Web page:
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Cool, too bad they both are not making it.

melissa68 said:
I have noticed this a few times with our vent eggs, but usually the egg goes bad. This time, one of the twins is developing & the other has stopped.

I thought you would find this interesting!

Can you see it in the middle?



Melissa
 
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'twins'

I have had many occurances of this in my vents and a couple of times in tincs/azureus. Some of them would end up like Melissa's and one would terminate, yet not affect the other. I have also had quite a few of these vents turn out perfectly fine and larger than the rest of the clutch mates. I strongly believe that these are 2 embryo that share an outter membrane and appear to be in one single egg, when actually they are 2 eggs conjoined. If you look closely, you will see the cleavage and the conjoined area and see the membrane seperating the 2. Chances are, if the membrane is strong enough, the decomposition of the terminated embryo will not affect the surving embryo. Just some rambling on my experiences with this.

-Bill J.
 

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I have seen this with my azureus before, and heard of it with several different species and bloolines. I don't think they could really be considered twins though. Twins split from one egg. At least from what I've seen they are two different eggs just sharing the egg casing. Even if the eggs were once a single eggs and split inside the female, before laid, being that fertilization is external, it would still take two seperate sperm to fertilize each egg. I think to have twins you would have to get two tadpoles forming on a single. Now that would be wild!!!
 

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khoff said:
I don't think they could really be considered twins though. Twins split from one egg. At least from what I've seen they are two different eggs just sharing the egg casing. Even if the eggs were once a single eggs and split inside the female, before laid, being that fertilization is external, it would still take two seperate sperm to fertilize each egg. I think to have twins you would have to get two tadpoles forming on a single. Now that would be wild!!!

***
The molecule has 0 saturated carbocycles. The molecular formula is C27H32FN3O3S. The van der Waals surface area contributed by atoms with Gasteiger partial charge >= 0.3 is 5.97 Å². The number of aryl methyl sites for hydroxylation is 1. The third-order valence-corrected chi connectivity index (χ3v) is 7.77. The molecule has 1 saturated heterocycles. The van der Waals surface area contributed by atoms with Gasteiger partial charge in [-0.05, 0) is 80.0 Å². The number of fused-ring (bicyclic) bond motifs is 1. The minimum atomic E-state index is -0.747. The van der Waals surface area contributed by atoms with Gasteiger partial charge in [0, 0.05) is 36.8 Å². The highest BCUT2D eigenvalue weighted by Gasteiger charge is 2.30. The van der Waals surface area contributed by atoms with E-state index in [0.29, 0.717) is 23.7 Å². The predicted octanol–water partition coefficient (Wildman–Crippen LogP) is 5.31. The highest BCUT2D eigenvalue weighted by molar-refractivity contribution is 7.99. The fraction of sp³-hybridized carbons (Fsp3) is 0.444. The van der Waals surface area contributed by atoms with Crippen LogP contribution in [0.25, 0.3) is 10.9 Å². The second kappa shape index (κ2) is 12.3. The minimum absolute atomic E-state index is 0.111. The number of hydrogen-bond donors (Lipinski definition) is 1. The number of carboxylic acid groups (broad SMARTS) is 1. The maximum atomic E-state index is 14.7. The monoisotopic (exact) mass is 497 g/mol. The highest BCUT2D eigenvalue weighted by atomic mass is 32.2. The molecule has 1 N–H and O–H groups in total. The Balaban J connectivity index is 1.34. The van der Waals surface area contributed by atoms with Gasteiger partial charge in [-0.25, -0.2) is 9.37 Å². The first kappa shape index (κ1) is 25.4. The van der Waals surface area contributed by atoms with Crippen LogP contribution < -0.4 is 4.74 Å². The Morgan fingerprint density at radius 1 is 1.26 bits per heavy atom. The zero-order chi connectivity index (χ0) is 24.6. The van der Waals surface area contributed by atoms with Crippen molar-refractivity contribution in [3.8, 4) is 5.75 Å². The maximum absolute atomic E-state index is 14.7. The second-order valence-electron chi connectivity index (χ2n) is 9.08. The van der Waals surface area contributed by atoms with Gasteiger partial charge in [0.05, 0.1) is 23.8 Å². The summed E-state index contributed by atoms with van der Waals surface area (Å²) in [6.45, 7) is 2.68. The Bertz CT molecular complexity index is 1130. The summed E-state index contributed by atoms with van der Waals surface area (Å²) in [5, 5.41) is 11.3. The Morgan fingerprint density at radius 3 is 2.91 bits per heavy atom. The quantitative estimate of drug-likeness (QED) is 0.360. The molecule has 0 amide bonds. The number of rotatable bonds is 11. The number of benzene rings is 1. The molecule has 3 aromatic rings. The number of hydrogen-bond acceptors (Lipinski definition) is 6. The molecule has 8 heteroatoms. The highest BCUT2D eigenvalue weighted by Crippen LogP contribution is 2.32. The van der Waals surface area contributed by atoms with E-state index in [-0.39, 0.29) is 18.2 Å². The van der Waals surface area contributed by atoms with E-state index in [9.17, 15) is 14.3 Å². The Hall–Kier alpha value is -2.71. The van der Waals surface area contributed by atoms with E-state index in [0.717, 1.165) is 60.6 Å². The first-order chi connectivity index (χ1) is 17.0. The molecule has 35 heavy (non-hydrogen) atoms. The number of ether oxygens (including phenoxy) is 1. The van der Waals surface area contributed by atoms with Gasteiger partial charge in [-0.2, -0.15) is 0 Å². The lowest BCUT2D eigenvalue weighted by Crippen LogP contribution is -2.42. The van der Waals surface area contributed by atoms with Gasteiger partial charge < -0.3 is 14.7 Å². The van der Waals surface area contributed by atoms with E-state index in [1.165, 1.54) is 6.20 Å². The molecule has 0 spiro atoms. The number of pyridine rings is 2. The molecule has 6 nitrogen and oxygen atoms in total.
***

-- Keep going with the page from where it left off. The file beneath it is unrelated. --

You can actually artificially create "identical" twin frogs through an unusual mechanism of developmental biology. By utilizing a blond hair as and tying a noose of sorts, you can actually carefully separate an equal number of cells at the stage where the number of cells equals 8-16, but before the blastocyst is formed. You are actually pinching the fertilized cells's outer membrane to separate the two "halves" of cells. From this point, a small percentage of the time you will have both groups of cells begin to form a separate tadpole, each containing identical genetic material.

I've seen this done utilizing american bullfrog eggs as a method of studying what developmental molecules affect the "switching" on and off of gene expression. I've never heard of it being tried in darts, but I don't see why it wouldn't. By the way, you use a blond hair because it has the smallest circumference of the various colored hairs, not because I'm pulling your leg. This really does happen.

P.S.--even if two different sperm fertilized a two-nuclei egg, I think they would still be fraternal twins. Of course, it depends on how the two nuclei were formed.
 

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Very interesting topic. I would imagine MANY of the test eggs, would go bad. I'm bet nobody is willing to risk these egg losses. Not to mention, bullfrog eggs are believable but freshly laid dart frog eggs are extremely small. One would have to have precise control of blonde hair to get it even close to two equal halves. Thanks for the informative post.
 

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It's funny, I was just thinking of posting about the same "twinning with human hair" method. I have preformed this procedure with Xenopus eggs in a development lab class a number of years ago. When you split the egg, each new half does a few rounds of extra cell divisions to make up for the lost material. I managed to get developing embryos, but nothing to survive to hatch as a tadpole. I think our sterile technique was in question, which is a critical part to the success of this procedure. Ultimately, unless you perfect this technique it might be hard to break even.
 

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twins

This is funny. Bill has done this with bullfrog, Will with xenopus, and I have done this with gray tree frogs. The whole hair thing works pretty well. I tried this out during my research last summer- definately interesting.

Justin
 
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